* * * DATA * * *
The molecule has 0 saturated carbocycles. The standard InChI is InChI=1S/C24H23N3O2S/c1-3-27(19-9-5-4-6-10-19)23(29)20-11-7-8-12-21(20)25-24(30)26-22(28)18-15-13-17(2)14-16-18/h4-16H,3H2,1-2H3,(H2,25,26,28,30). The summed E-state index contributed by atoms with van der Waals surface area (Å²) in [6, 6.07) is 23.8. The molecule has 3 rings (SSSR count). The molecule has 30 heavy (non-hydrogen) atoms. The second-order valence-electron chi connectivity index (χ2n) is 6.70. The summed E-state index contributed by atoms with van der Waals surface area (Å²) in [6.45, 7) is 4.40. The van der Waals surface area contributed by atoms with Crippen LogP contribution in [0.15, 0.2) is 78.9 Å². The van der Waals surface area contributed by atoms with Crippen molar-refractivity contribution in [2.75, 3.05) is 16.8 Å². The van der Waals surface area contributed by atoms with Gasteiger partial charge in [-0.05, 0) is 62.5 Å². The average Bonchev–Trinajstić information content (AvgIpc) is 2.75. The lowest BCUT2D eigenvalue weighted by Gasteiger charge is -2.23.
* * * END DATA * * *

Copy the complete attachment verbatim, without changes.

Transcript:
The molecule has 0 saturated carbocycles. The standard InChI is InChI=1S/C24H23N3O2S/c1-3-27(19-9-5-4-6-10-19)23(29)20-11-7-8-12-21(20)25-24(30)26-22(28)18-15-13-17(2)14-16-18/h4-16H,3H2,1-2H3,(H2,25,26,28,30). The summed E-state index contributed by atoms with van der Waals surface area (Å²) in [6, 6.07) is 23.8. The molecule has 3 rings (SSSR count). The molecule has 30 heavy (non-hydrogen) atoms. The second-order valence-electron chi connectivity index (χ2n) is 6.70. The summed E-state index contributed by atoms with van der Waals surface area (Å²) in [6.45, 7) is 4.40. The van der Waals surface area contributed by atoms with Crippen LogP contribution in [0.15, 0.2) is 78.9 Å². The van der Waals surface area contributed by atoms with Crippen molar-refractivity contribution in [2.75, 3.05) is 16.8 Å². The van der Waals surface area contributed by atoms with Gasteiger partial charge in [-0.05, 0) is 62.5 Å². The average Bonchev–Trinajstić information content (AvgIpc) is 2.75. The lowest BCUT2D eigenvalue weighted by Gasteiger charge is -2.23.